Outlook

The stable rating outlook on Honolulu's general obligation bonds reflects Moody's expectation that the city's gradual economic recovery will continue, albeit slowly, over the medium-term supported in part by the large and stable government and military sectors. The stable credit outlook also incorporates Moody's expectation that city management will continue to take the actions necessary to ensure fiscal stability in light of flat revenue growth and rising pension, health and benefit costs over the near- to medium-term.

WHAT WOULD MAKE THE RATING GO UP

-Significant diversification of economic base

-Significant and sustained increase in reserve levels

WHAT WOULD MAKE THE RATING GO DOWN

-Deterioration of financial operations and reserve levels

-Prolonged declines in assessed valuation

KEY STATISTICS:

2011 population: 953,207

2007 per capita income: $28,033 (107.1% of U.S.)

2007 median family income: $74,667 (149.3% of U.S.)

2011 full valuation: $153.1 billion

2011 full value per capita: $160,625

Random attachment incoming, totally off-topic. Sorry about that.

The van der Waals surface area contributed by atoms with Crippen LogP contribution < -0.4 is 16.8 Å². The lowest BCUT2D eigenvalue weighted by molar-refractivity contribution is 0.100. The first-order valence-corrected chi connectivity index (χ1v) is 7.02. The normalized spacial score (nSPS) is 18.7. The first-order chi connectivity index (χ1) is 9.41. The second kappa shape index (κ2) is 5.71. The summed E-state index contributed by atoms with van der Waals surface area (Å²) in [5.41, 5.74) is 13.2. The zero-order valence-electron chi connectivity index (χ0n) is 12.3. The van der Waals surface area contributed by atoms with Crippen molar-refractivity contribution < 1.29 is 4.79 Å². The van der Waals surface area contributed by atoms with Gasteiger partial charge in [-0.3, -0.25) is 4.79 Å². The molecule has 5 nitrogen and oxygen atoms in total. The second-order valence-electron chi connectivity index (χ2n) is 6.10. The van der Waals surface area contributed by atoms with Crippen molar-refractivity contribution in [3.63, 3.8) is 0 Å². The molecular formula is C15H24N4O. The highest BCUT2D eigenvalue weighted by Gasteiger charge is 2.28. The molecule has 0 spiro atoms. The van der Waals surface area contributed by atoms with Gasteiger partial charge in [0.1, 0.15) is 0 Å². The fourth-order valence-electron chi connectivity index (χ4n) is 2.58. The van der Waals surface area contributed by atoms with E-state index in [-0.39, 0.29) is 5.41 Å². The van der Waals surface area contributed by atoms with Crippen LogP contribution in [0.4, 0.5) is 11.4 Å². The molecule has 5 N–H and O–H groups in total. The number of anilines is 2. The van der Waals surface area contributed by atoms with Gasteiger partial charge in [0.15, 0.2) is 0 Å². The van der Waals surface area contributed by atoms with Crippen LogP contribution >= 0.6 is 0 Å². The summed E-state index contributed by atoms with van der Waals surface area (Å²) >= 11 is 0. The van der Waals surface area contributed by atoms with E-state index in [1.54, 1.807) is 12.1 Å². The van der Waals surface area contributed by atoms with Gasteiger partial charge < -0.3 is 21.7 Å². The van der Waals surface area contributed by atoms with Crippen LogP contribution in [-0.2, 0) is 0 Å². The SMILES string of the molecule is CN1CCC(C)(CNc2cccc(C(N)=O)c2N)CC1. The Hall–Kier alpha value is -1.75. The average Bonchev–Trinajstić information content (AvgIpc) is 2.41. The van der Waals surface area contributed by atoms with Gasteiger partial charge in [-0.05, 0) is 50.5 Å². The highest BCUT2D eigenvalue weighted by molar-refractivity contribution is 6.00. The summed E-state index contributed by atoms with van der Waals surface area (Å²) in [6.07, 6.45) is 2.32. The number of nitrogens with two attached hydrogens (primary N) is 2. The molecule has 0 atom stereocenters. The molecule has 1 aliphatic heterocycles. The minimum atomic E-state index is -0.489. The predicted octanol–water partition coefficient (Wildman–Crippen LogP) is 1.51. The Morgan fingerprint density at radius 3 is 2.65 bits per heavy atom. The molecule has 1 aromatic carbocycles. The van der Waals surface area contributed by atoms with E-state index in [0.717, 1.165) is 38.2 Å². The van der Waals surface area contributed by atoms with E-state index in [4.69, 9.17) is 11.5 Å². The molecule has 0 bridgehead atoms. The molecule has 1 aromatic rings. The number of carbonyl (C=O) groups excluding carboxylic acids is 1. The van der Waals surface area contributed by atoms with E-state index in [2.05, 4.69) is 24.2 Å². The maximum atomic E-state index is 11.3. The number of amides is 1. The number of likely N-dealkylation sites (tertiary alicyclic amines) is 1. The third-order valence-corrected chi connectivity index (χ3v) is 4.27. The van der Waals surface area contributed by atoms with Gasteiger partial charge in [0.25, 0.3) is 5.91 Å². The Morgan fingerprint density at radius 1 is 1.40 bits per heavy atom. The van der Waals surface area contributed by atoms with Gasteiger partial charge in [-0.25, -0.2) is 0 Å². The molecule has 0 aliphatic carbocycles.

Direct and overall debt burden: 1.4%

Payout of principal, 10 years: 48.4%

FY 2010 total General Fund balance: $150.0 million (11.6% of General Fund revenues)

FY 2010 unreserved General Fund balance: $104.0 million (8.1% of General Fund revenues)

FY 2010 unreserved GF balance and other available reserves (RFSF): $130.9 million (10.2% of general fund revenues)

The principal methodology used in this rating was General Obligation Bonds Issued by U.S. Local Governments published in October 2009. Please see the Credit Policy page on www.moodys.com for a copy of this methodology.

REGULATORY DISCLOSURES

For ratings issued on a program, series or category/class of debt, this announcement provides relevant regulatory disclosures in relation to each rating of a subsequently issued bond or note of the same series or category/class of debt or pursuant to a program for which the ratings are derived exclusively from existing ratings in accordance with Moody's rating practices. For ratings issued on a support provider, this announcement provides relevant regulatory disclosures in relation to the rating action on the support provider and in relation to each particular rating action for securities that derive their credit ratings from the support provider's credit rating. For provisional ratings, this announcement provides relevant regulatory disclosures in relation to the provisional rating assigned, and in relation to a definitive rating that may be assigned subsequent to the final issuance of the debt, in each case where the transaction structure and terms have not changed prior to the assignment of the definitive rating in a manner that would have affected the rating. For further information please see the ratings tab on the issuer/entity page for the respective issuer on www.moodys.com.